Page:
by Michael Simon
Money is at risk when it comes to Provider Directories. There has been a plethora of countless fines and millions of dollars related to judgements and customer rebates. The proactive payer will want to address inaccurate or inadequate provider directories, according to a new report from consulting firm IDC Health Insights and several other analysts.
It all starts when a member is looking for a new doctor. They use a referral or more common they check their payers’ website. There they will find a directory in the form of a downloadable portable document (PDF) or an interactive lookup tool. In some cases, they will find nothing and have to request a paper version to be mailed. The patient’s goal is simple. Where am I going for care, are they in network, what language do they speak and location.
The real problem with Provider Directories is that they are constantly changing. It is difficult for payers to keep directories updated in the event of changes in provider information, i.e. addition of providers to a practice or change of address. The information may also exist in a separate database representing linking of several legacy systems. It has also been suggested that there hidden agendas of the breadth and depth of a network as well as where out-of-network providers could leave member with large out of pocket expenses. While often times these events are unintentional by the payer, the lack of maintaining good information often leads to perceptions in the marketplace which cost reputation and money. At the highlest level, office staff at a provider often communicate and form opinions about a payer starting with the provider directory with in and out of network inadequacies.
Equally important and linked to provider directories is a solid strategy around network development, retraction and expansion. Having a solid network development strategy whether partner led or organic for on-boarding new providers and products is more often overlooked. Often times there may not be a process with network development activities for the provider directory to be updated and maintained.
A new look at provider directories and network development is needed as these areas tend to overlap. Either providers have been publishing paper directories for years which sometimes are inaccurate and or the new recruiting strategy has no defined process which leads to a disconnected directory. This could be a result of lack of process around network expansion and strategy.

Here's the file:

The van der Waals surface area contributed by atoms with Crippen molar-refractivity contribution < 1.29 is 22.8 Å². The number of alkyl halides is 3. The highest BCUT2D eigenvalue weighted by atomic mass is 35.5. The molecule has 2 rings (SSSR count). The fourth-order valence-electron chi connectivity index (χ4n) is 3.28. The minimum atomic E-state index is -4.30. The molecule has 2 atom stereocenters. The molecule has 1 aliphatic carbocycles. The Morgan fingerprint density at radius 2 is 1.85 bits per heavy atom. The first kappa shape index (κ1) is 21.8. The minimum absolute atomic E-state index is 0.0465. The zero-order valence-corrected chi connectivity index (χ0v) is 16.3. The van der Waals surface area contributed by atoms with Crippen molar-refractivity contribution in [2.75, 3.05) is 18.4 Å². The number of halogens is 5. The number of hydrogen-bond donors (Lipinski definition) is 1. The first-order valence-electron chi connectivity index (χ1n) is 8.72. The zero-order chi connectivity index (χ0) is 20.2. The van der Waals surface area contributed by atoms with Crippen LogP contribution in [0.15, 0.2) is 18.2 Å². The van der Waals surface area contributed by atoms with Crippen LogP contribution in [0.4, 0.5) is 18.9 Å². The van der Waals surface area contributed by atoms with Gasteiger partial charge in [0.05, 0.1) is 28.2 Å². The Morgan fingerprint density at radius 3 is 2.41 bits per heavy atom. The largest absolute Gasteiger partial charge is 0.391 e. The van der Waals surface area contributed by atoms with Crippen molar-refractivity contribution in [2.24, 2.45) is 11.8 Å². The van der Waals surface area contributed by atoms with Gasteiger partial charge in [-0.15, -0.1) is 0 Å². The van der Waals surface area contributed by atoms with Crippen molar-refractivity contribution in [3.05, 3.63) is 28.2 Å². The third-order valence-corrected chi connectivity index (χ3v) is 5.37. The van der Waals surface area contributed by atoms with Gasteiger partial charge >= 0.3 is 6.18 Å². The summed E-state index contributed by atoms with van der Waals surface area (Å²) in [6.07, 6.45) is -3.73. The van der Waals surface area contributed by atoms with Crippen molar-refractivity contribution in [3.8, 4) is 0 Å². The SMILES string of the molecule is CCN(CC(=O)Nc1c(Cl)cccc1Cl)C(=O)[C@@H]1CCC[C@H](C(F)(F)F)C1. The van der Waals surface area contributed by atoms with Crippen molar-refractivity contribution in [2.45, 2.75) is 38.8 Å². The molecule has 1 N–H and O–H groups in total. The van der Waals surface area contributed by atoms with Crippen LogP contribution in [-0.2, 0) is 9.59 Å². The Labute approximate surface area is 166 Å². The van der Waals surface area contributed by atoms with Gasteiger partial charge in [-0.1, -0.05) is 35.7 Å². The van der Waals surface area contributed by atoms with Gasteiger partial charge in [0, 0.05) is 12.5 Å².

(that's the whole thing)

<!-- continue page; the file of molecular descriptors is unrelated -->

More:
Another common problem is providers simply not updating their information on a regular basis. Having a well defined process for providers to update their information is often problematic. Conceptually this should not be hard, many providers and payers do not do this very well. Some groups have been trying out new self-service portals for this type of updates.
To improve the accuracy of provider directories, I recommend payers:
- Segment provider data separate from operational data
- Use a non-competitive mindset – Is this worth the aggregation and perception generated in the marketplace of listing inaccurate data?
- Use one system of record for all provider data
- Set strategies for updates and triggers of the provider directory; can your provider updated their information in the provider directory?
- Use a Payer CRM Like Provider Partnership to organize and structure data
- Look for a Network Development Partner who shares the same philosophy, tools and expertise and who can build and or expand your network as well as manage and update your directory seamlessly without any work by your organization
- Stay away from excel spreadsheets, complicated databases creating new silos of information and a staff of technical staffing – this may require just a straight forward a different mindset than found with some of the legacy providers.
Not only will the payer look organized, but the perception in the provider community would start to move in a positive direction.